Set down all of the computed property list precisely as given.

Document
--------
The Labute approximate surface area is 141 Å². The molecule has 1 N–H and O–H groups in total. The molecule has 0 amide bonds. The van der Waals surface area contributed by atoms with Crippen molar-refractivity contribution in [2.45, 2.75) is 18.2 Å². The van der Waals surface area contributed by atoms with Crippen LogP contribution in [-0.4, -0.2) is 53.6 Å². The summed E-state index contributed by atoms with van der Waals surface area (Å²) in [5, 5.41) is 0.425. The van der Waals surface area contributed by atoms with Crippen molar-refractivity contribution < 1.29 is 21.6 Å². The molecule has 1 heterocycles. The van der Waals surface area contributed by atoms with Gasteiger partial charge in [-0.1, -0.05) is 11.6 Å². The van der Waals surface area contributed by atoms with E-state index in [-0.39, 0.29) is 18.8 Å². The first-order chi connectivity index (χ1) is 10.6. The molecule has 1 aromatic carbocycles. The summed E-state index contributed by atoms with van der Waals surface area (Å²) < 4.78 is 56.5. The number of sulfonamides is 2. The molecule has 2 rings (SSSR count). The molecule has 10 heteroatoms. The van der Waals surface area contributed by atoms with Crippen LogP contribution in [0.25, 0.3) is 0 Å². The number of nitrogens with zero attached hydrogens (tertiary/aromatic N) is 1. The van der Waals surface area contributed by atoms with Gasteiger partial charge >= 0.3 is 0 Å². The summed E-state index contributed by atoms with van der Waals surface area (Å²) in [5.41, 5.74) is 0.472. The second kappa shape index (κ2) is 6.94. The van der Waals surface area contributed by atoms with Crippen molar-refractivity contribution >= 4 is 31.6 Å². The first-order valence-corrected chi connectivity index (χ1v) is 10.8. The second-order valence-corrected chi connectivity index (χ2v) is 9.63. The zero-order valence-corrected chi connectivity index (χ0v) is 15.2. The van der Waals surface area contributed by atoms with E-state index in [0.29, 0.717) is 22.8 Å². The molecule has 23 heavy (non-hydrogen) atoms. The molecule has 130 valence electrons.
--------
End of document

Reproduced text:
The Labute approximate surface area is 141 Å². The molecule has 1 N–H and O–H groups in total. The molecule has 0 amide bonds. The van der Waals surface area contributed by atoms with Crippen molar-refractivity contribution in [2.45, 2.75) is 18.2 Å². The van der Waals surface area contributed by atoms with Crippen LogP contribution in [-0.4, -0.2) is 53.6 Å². The summed E-state index contributed by atoms with van der Waals surface area (Å²) in [5, 5.41) is 0.425. The van der Waals surface area contributed by atoms with Crippen molar-refractivity contribution < 1.29 is 21.6 Å². The molecule has 1 heterocycles. The van der Waals surface area contributed by atoms with Gasteiger partial charge in [-0.1, -0.05) is 11.6 Å². The van der Waals surface area contributed by atoms with E-state index in [-0.39, 0.29) is 18.8 Å². The first-order chi connectivity index (χ1) is 10.6. The molecule has 1 aromatic carbocycles. The summed E-state index contributed by atoms with van der Waals surface area (Å²) < 4.78 is 56.5. The number of sulfonamides is 2. The molecule has 2 rings (SSSR count). The molecule has 10 heteroatoms. The van der Waals surface area contributed by atoms with Crippen LogP contribution in [0.25, 0.3) is 0 Å². The number of nitrogens with zero attached hydrogens (tertiary/aromatic N) is 1. The van der Waals surface area contributed by atoms with Gasteiger partial charge >= 0.3 is 0 Å². The summed E-state index contributed by atoms with van der Waals surface area (Å²) in [5.41, 5.74) is 0.472. The second kappa shape index (κ2) is 6.94. The van der Waals surface area contributed by atoms with Crippen molar-refractivity contribution >= 4 is 31.6 Å². The first-order valence-corrected chi connectivity index (χ1v) is 10.8. The second-order valence-corrected chi connectivity index (χ2v) is 9.63. The zero-order valence-corrected chi connectivity index (χ0v) is 15.2. The van der Waals surface area contributed by atoms with E-state index in [0.29, 0.717) is 22.8 Å². The molecule has 23 heavy (non-hydrogen) atoms. The molecule has 130 valence electrons.